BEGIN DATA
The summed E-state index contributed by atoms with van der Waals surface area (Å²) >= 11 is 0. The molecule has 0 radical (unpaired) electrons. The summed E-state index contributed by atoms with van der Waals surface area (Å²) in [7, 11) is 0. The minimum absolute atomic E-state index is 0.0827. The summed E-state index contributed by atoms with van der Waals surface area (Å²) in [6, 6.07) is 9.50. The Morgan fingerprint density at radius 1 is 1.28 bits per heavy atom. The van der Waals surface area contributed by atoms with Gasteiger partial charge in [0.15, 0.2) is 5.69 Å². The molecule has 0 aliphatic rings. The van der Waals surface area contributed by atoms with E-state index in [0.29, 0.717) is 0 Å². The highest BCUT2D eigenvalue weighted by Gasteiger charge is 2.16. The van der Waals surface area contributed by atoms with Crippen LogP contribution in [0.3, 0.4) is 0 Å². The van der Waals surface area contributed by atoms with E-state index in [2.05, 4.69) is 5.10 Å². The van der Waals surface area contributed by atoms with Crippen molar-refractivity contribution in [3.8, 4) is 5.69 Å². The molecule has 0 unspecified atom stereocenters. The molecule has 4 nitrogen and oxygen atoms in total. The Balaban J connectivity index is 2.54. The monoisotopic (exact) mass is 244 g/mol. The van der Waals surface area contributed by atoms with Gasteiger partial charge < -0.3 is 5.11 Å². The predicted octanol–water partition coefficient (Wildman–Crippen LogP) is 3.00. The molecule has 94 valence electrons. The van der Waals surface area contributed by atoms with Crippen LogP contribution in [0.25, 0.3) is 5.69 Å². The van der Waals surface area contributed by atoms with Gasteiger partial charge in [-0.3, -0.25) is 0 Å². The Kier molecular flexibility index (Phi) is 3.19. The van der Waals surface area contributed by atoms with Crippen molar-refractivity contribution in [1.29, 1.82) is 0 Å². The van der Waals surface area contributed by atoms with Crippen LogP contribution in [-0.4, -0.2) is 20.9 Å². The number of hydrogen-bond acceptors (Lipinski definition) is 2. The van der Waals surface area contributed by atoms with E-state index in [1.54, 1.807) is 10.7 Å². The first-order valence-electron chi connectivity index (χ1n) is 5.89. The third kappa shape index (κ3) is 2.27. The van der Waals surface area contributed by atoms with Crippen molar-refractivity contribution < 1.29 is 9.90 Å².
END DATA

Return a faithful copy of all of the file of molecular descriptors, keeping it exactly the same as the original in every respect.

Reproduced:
The summed E-state index contributed by atoms with van der Waals surface area (Å²) >= 11 is 0. The molecule has 0 radical (unpaired) electrons. The summed E-state index contributed by atoms with van der Waals surface area (Å²) in [7, 11) is 0. The minimum absolute atomic E-state index is 0.0827. The summed E-state index contributed by atoms with van der Waals surface area (Å²) in [6, 6.07) is 9.50. The Morgan fingerprint density at radius 1 is 1.28 bits per heavy atom. The van der Waals surface area contributed by atoms with Gasteiger partial charge in [0.15, 0.2) is 5.69 Å². The molecule has 0 aliphatic rings. The van der Waals surface area contributed by atoms with E-state index in [0.29, 0.717) is 0 Å². The highest BCUT2D eigenvalue weighted by Gasteiger charge is 2.16. The van der Waals surface area contributed by atoms with Crippen LogP contribution in [0.3, 0.4) is 0 Å². The van der Waals surface area contributed by atoms with E-state index in [2.05, 4.69) is 5.10 Å². The van der Waals surface area contributed by atoms with Crippen molar-refractivity contribution in [3.8, 4) is 5.69 Å². The molecule has 0 unspecified atom stereocenters. The molecule has 4 nitrogen and oxygen atoms in total. The Balaban J connectivity index is 2.54. The monoisotopic (exact) mass is 244 g/mol. The van der Waals surface area contributed by atoms with Gasteiger partial charge < -0.3 is 5.11 Å². The predicted octanol–water partition coefficient (Wildman–Crippen LogP) is 3.00. The molecule has 94 valence electrons. The van der Waals surface area contributed by atoms with Crippen LogP contribution in [0.25, 0.3) is 5.69 Å². The van der Waals surface area contributed by atoms with Gasteiger partial charge in [-0.3, -0.25) is 0 Å². The Kier molecular flexibility index (Phi) is 3.19. The van der Waals surface area contributed by atoms with Crippen molar-refractivity contribution in [1.29, 1.82) is 0 Å². The van der Waals surface area contributed by atoms with Crippen LogP contribution in [-0.4, -0.2) is 20.9 Å². The number of hydrogen-bond acceptors (Lipinski definition) is 2. The van der Waals surface area contributed by atoms with E-state index in [1.54, 1.807) is 10.7 Å². The first-order valence-electron chi connectivity index (χ1n) is 5.89. The third kappa shape index (κ3) is 2.27. The van der Waals surface area contributed by atoms with Crippen molar-refractivity contribution < 1.29 is 9.90 Å².